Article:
Unexpected expenses pop up, and for many small business owners forced to quickly come up with the necessary funds, merchant cash advances and cash flow loans are often an enticing or necessary option. They’re typically much quicker to obtain than traditional loans, don’t require excellent credit scores, and can sometimes offer more flexible in repayment terms.
All that sounds appealing, but looks (and fast cash) can be deceiving. Cash flow loans and merchant cash advances are accompanied by high interest (15 – 80% APR), daily payments that can lead to detrimental effects on your bottom line. Some business owners may even find these types of lending options will lead them down a rabbit hole of debt, forced to take out more and more money just to cover the daily loss of capital.
Get to Know Your Business Lending Options
If you haven’t already signed on the dotted line of daily payments, you definitely want to consider one of these four alternatives first. However, if you’re already feeling the brunt of a daily payment financing option on your bottom line, these alternatives can prove to be viable forms of refinancing that can help you gain ground in your war on debt.
Small Business Credit Card/Line of Credit: If you don’t feel a loan is the right option for you, or if you don’t need access to a very large sum of money (think $25,000 or less), a small business credit card or a line of credit may the perfect option. Access to cash can be fairly quick, and while they are dependent on credit scores, the requirements aren’t always as strict as those attached to loans.
Create a free Nav account to see what credit cards you might qualify for.
The rate on these will be a bit higher than a loan (13% – 25%), but you are only required to pay interest on what you’ve used, not what you were approved for. Furthermore, as a revolving line of credit, you’ll have long-term access to funds.
Online Loan: The internet age has brought about a whole new set of loans, and for many, these loans by alternative lenders can be a very appealing option if SBA or bank loans aren’t in the cards.
Though interest rates tend to be a little higher (7% – 30%) comparatively, credit requirements are more lax, ranging about 600 personal credit score and up. You can have access to cash in as little as 7 days. Additionally, these loans come with a much smaller repayment window, and so it’s important to consider the impact that will have on the affordability of your monthly payment.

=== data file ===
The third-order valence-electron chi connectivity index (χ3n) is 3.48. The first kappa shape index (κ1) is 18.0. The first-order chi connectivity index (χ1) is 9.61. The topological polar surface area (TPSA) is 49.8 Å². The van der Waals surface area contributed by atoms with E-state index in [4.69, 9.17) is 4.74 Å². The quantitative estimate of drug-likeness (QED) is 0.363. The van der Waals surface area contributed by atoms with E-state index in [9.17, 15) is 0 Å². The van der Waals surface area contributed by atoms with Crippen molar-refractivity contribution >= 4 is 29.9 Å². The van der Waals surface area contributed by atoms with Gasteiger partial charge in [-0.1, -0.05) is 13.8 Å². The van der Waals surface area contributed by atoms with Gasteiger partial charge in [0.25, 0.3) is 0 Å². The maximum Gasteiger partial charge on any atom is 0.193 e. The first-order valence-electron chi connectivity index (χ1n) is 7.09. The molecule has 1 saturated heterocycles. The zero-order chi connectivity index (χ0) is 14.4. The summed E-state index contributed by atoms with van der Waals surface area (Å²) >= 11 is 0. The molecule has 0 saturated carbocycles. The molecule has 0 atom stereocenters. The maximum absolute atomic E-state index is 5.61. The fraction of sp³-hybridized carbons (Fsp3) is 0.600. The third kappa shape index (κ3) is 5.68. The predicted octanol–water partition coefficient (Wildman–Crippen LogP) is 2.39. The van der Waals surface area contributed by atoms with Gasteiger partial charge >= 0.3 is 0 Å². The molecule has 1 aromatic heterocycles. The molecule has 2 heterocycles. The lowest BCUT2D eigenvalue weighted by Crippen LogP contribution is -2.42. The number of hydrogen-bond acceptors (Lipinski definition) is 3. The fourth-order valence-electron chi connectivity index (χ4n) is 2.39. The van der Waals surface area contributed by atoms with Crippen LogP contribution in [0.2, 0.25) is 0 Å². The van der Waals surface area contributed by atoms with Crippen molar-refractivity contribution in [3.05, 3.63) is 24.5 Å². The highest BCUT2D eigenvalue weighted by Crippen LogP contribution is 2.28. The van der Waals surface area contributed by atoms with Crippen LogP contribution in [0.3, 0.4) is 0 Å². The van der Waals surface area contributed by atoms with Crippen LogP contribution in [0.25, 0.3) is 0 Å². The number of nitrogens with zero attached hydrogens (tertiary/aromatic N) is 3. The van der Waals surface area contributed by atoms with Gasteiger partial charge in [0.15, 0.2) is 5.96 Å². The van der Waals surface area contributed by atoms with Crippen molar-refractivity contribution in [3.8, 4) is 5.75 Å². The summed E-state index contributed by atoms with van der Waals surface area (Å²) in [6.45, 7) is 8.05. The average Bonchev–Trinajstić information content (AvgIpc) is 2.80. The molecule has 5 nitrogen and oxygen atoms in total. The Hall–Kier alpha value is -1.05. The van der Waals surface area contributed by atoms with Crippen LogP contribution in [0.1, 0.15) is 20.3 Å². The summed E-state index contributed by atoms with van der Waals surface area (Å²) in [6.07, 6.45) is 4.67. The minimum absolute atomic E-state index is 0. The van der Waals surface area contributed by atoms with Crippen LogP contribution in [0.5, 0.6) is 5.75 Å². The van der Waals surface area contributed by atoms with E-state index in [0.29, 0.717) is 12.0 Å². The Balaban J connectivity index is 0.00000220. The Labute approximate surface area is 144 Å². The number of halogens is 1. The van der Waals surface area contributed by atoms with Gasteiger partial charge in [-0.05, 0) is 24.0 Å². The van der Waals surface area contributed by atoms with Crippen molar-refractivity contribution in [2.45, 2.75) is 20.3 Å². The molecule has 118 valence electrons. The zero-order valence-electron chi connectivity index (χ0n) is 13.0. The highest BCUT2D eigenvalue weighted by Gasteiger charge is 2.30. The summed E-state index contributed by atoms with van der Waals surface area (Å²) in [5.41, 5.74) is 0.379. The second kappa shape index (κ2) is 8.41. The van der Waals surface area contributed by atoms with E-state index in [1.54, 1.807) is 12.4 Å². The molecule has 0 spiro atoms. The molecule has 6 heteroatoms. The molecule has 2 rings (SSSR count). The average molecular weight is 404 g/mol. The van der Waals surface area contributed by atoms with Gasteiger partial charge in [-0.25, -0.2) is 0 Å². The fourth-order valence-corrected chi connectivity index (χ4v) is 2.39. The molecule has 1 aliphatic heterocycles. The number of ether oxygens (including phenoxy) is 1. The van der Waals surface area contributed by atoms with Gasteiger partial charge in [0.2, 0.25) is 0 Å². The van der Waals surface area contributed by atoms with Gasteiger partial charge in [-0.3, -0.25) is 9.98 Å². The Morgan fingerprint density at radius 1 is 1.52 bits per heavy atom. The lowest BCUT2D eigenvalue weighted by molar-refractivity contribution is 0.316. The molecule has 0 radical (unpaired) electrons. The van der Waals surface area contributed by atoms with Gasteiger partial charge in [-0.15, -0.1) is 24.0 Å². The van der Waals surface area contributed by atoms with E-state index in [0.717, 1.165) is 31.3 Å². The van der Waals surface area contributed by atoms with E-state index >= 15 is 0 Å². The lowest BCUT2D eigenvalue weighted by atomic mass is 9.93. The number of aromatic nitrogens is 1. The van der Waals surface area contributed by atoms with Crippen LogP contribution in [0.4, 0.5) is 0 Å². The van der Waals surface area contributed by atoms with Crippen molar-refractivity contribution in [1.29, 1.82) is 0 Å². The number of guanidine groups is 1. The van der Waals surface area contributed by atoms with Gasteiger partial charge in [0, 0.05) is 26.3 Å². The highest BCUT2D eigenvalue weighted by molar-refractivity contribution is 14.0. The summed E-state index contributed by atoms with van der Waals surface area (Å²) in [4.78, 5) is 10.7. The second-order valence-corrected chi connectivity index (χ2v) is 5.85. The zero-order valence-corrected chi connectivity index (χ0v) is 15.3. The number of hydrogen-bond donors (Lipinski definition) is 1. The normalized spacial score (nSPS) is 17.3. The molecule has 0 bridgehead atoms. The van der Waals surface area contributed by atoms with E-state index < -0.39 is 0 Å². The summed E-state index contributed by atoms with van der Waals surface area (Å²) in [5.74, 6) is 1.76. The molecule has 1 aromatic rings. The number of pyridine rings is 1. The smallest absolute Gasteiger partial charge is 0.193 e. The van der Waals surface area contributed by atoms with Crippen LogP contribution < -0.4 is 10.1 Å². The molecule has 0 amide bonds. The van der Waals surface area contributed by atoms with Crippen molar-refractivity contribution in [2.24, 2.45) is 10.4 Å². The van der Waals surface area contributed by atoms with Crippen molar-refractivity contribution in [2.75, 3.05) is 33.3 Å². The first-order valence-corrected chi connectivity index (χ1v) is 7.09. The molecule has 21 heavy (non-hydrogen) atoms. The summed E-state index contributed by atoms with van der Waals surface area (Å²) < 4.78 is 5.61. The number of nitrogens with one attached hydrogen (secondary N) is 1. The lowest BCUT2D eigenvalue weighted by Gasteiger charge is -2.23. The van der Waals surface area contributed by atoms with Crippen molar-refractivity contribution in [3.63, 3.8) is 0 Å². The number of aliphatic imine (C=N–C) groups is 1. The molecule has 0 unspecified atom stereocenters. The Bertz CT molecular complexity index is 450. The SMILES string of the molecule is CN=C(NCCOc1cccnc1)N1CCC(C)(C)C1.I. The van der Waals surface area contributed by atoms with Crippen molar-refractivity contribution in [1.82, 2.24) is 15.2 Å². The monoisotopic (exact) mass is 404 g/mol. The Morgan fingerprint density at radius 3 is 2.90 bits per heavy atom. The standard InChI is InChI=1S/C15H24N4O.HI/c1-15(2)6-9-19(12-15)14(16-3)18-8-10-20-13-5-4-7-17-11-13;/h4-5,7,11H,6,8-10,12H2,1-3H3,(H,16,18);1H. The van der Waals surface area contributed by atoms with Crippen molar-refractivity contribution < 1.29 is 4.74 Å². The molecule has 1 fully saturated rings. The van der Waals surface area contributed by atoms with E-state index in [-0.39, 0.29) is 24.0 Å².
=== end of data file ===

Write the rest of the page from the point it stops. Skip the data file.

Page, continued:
If you think this might be the right option, Nav has a number of online lending options for businesses at all different stages of development.
Traditional Bank Loan: The first place you may consider when it comes to a loan or refinancing is a bank, and rightfully so. Small business bank loans typically come with the lowest interest rates available (as low as 5%) and fairly long repayment terms (up to 20 years).
Unfortunately, if you’re in a hurry or if you don’t have a fairly high credit score, this may not be the right answer. It can take anywhere from 2 to 4 months after paperwork and processing, and with fairly stringent credit requirements, about 60% or more of applicants are denied.
SBA Loans: The pros and cons of an SBA loan are very similar to a traditional bank loan. Interest rates are very low (6% – 13%) and repayment time can be up to 25 years. Similarly, the application process can be arduous and turnaround can be anywhere from 1 to 6 months.
The good news is that even though a minimum FICO SBSS score is required, with solid personal and business credit scores , you have a good chance at obtaining funds through this business friendly lending program.
Regardless of which alternative you choose, always make sure you’ll be able to hold up your end of the deal. As long as you make your payments in full and on time, each of these lending options can improve your business credit. However, if the payments are unmanageable or you simply don’t pay on time, your business credit will suffer, and your chances of qualifying for the lowest cost financing options in the future will diminish.
Still thinking about Merchant Cash Advances & Cash Flow Loans?
If you’re still thinking about taking out a cash flow loan or utilizing a merchant cash advance, be sure to fully understand the repayment terms and how they will affect your business. These lending options can be very risky and some may find the daily payment structure to be too hard on their bottom line.
There’s little question that you’ll be paying quite a bit when it comes to the Annual Percentage Rate (APR) for this type of lending, but there are times when it may just be the right choice for you.
When is it the right choice? Generally speaking, if having quick access to extra cash can mean taking advantage of a huge growth opportunity for your business (i.e., taking advantage of extremely cheap inventory on short notice, hiring a contractor to complete a well-paying job), even after the hefty interest payment, it may be the best thing for you at the time.
Each circumstance is different and the key to making the best decision for your current situation is (and always will be) to evaluate all your options and consider the long and short term impact that each will have on your business.
This article was originally written on April 20, 2016 and updated on September 9, 2022.